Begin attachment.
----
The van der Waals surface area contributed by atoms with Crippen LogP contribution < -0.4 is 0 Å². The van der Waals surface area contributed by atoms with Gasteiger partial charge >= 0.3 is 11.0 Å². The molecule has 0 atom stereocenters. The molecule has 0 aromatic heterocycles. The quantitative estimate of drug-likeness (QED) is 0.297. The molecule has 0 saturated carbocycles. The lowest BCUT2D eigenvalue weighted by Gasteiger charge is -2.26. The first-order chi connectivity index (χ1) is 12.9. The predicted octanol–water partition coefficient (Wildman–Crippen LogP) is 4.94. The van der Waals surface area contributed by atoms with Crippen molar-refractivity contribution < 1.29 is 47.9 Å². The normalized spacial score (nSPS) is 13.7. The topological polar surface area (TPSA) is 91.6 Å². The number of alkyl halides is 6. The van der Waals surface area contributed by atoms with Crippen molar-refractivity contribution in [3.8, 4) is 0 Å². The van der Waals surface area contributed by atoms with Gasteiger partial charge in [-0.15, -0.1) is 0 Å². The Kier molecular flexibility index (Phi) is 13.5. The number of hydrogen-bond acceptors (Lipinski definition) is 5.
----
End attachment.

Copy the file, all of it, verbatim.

The van der Waals surface area contributed by atoms with Crippen LogP contribution < -0.4 is 0 Å². The van der Waals surface area contributed by atoms with Gasteiger partial charge >= 0.3 is 11.0 Å². The molecule has 0 atom stereocenters. The molecule has 0 aromatic heterocycles. The quantitative estimate of drug-likeness (QED) is 0.297. The molecule has 0 saturated carbocycles. The lowest BCUT2D eigenvalue weighted by Gasteiger charge is -2.26. The first-order chi connectivity index (χ1) is 12.9. The predicted octanol–water partition coefficient (Wildman–Crippen LogP) is 4.94. The van der Waals surface area contributed by atoms with Crippen molar-refractivity contribution < 1.29 is 47.9 Å². The normalized spacial score (nSPS) is 13.7. The topological polar surface area (TPSA) is 91.6 Å². The number of alkyl halides is 6. The van der Waals surface area contributed by atoms with Crippen molar-refractivity contribution in [3.8, 4) is 0 Å². The van der Waals surface area contributed by atoms with Gasteiger partial charge in [-0.15, -0.1) is 0 Å². The Kier molecular flexibility index (Phi) is 13.5. The number of hydrogen-bond acceptors (Lipinski definition) is 5.